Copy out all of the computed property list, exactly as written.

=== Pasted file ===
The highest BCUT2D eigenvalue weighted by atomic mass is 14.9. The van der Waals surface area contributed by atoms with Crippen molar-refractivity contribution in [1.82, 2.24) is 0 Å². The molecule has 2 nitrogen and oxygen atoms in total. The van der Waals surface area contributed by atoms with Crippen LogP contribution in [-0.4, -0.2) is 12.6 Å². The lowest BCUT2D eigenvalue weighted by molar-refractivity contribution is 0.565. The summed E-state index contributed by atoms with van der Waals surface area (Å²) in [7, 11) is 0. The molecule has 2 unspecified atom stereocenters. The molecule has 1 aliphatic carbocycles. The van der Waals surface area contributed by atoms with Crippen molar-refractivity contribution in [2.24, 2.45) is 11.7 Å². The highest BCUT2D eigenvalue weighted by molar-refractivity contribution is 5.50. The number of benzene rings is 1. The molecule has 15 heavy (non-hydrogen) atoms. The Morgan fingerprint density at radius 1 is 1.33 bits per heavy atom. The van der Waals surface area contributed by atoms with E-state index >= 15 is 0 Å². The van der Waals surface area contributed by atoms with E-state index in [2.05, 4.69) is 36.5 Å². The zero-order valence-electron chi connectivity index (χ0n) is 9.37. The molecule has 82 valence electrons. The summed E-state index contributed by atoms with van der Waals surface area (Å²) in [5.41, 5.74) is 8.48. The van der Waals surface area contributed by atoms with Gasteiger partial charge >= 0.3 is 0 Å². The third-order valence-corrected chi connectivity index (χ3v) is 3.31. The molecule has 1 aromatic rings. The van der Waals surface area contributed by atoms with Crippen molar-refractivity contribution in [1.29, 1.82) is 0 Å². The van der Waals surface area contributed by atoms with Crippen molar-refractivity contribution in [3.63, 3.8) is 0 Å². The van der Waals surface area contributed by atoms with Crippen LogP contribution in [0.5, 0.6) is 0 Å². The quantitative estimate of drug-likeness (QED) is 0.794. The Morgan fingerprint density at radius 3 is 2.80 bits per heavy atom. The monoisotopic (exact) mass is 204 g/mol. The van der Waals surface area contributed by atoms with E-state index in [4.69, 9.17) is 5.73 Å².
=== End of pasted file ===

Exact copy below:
The highest BCUT2D eigenvalue weighted by atomic mass is 14.9. The van der Waals surface area contributed by atoms with Crippen molar-refractivity contribution in [1.82, 2.24) is 0 Å². The molecule has 2 nitrogen and oxygen atoms in total. The van der Waals surface area contributed by atoms with Crippen LogP contribution in [-0.4, -0.2) is 12.6 Å². The lowest BCUT2D eigenvalue weighted by molar-refractivity contribution is 0.565. The summed E-state index contributed by atoms with van der Waals surface area (Å²) in [7, 11) is 0. The molecule has 2 unspecified atom stereocenters. The molecule has 1 aliphatic carbocycles. The van der Waals surface area contributed by atoms with Crippen molar-refractivity contribution in [2.24, 2.45) is 11.7 Å². The highest BCUT2D eigenvalue weighted by molar-refractivity contribution is 5.50. The number of benzene rings is 1. The molecule has 15 heavy (non-hydrogen) atoms. The Morgan fingerprint density at radius 1 is 1.33 bits per heavy atom. The van der Waals surface area contributed by atoms with E-state index >= 15 is 0 Å². The van der Waals surface area contributed by atoms with E-state index in [2.05, 4.69) is 36.5 Å². The zero-order valence-electron chi connectivity index (χ0n) is 9.37. The molecule has 82 valence electrons. The summed E-state index contributed by atoms with van der Waals surface area (Å²) in [5.41, 5.74) is 8.48. The van der Waals surface area contributed by atoms with Gasteiger partial charge >= 0.3 is 0 Å². The third-order valence-corrected chi connectivity index (χ3v) is 3.31. The molecule has 1 aromatic rings. The van der Waals surface area contributed by atoms with Crippen molar-refractivity contribution in [1.29, 1.82) is 0 Å². The van der Waals surface area contributed by atoms with Crippen molar-refractivity contribution in [3.63, 3.8) is 0 Å². The van der Waals surface area contributed by atoms with Crippen LogP contribution in [0.5, 0.6) is 0 Å². The quantitative estimate of drug-likeness (QED) is 0.794. The Morgan fingerprint density at radius 3 is 2.80 bits per heavy atom. The monoisotopic (exact) mass is 204 g/mol. The van der Waals surface area contributed by atoms with E-state index in [4.69, 9.17) is 5.73 Å².